Crown Prince Siddhartha Gautama, born 623 BC e. in North India, as you know, decided to find a way to get rid of suffering. Leaving the luxurious life in the palace, he shaved his head, put on a yellow robe and went on a wandering trip.
At first he lived with hermits, tortured his body, but did not find answers to tormenting questions. Finally, Gautama found a tree (later called the Bodha tree), sat down under it and decided not to leave the place until the truth was revealed to him. After seven weeks of meditation, Siddhartha regained his sight, becoming at that moment Buddha (which means "one who has received his sight"). He was then 35 years old.
From that moment until his physical death at the age of 80, the Buddha wandered again, but already with sermons on how to live in order not to suffer. After 300 years, another high-born Indian - the son of Emperor Ashoka, the monk Mahinda sailed to the island of Ceylon (which was then called Singhaladvila, that is, the Island of Lions) to spread the teachings of Buddha. And he planted a seedling there from that very Bodha tree. Thus began the history that made Ceylon (since 1972 it became known as the Republic of Sri Lanka) one of the world capitals of Buddhism.
The island of Sri Lanka has passed from hand to hand many times - the Tamils (immigrants from South India) fought with the Sinhalese (the first settlers from North India who founded a state here); the Portuguese king instilled in Catholicism; the Dutch exported cinnamon, pearls and salt; the British, who called the island Britain's most valuable colonial acquisition, tried to grow rubber and coffee. True, all the coffee trees 10 years after planting completely died from the fungus, and then the British came up with a happy idea to plant the liberated lands with a tea bush.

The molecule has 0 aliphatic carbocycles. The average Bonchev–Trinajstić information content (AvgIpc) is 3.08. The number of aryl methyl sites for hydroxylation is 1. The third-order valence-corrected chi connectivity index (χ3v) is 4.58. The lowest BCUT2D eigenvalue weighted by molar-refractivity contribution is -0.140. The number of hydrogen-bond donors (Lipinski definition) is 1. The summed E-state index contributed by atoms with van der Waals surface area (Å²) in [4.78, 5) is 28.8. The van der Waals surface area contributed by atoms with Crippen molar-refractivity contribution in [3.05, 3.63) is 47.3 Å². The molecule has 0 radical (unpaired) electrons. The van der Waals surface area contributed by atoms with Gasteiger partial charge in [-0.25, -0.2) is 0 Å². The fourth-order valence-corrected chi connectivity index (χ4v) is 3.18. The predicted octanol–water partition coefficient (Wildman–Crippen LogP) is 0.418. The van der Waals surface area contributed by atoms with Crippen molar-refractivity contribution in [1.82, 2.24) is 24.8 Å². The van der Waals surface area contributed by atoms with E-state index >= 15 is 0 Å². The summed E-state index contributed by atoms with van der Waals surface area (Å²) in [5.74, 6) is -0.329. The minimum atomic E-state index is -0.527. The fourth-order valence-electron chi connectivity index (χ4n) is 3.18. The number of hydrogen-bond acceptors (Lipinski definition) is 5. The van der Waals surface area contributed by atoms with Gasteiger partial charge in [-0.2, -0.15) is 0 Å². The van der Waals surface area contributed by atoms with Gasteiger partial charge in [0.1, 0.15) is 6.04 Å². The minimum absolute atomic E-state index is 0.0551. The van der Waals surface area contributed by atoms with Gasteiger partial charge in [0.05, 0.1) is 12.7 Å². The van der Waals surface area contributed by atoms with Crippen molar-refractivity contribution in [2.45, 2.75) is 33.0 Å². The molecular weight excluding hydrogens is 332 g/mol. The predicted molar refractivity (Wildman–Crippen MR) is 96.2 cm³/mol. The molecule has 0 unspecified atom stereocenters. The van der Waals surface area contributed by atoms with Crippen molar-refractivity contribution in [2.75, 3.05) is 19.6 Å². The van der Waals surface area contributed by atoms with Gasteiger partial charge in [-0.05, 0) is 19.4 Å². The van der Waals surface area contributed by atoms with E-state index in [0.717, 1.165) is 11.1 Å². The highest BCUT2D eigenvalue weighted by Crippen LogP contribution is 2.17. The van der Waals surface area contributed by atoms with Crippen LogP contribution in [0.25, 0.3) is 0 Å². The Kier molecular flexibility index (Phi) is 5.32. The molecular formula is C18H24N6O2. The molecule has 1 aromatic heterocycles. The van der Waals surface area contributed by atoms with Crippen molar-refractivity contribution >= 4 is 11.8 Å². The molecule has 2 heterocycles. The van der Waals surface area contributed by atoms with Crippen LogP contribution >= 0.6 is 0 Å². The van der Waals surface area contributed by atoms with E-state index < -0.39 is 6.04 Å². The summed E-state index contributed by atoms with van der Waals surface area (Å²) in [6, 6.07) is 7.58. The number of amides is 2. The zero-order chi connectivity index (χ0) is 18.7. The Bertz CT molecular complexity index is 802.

Ceylon tea, as it turned out later, turned out to be of much higher quality and in demand than local coffee. But everyday life in Ceylon has always been defined by Buddhist principles - love, compassion, tolerance and equality. The Buddha himself, according to legend, was on the island three times. And now, wherever you go in Sri Lanka, everywhere you come across images of Buddha. Most often he sits in the lotus position, with his arms crossed on his chest - like, for example, Samadhi Buddha in the museum of the ancient capital of Anuradhapura.
If you look at the sculpture directly, you can see the meditating Buddha at the moment of insight, if you look in profile on the left, the Buddha is sad, and on the right, he smiles. There is also a reclining Buddha, for example, a 25-meter statue in the stone temple of Gal Vihara in the city of Polonnaruwa. By the way, if the lying Buddha has his big toes connected, it means that he is depicted as having a rest, and if divorced, then he is in nirvana.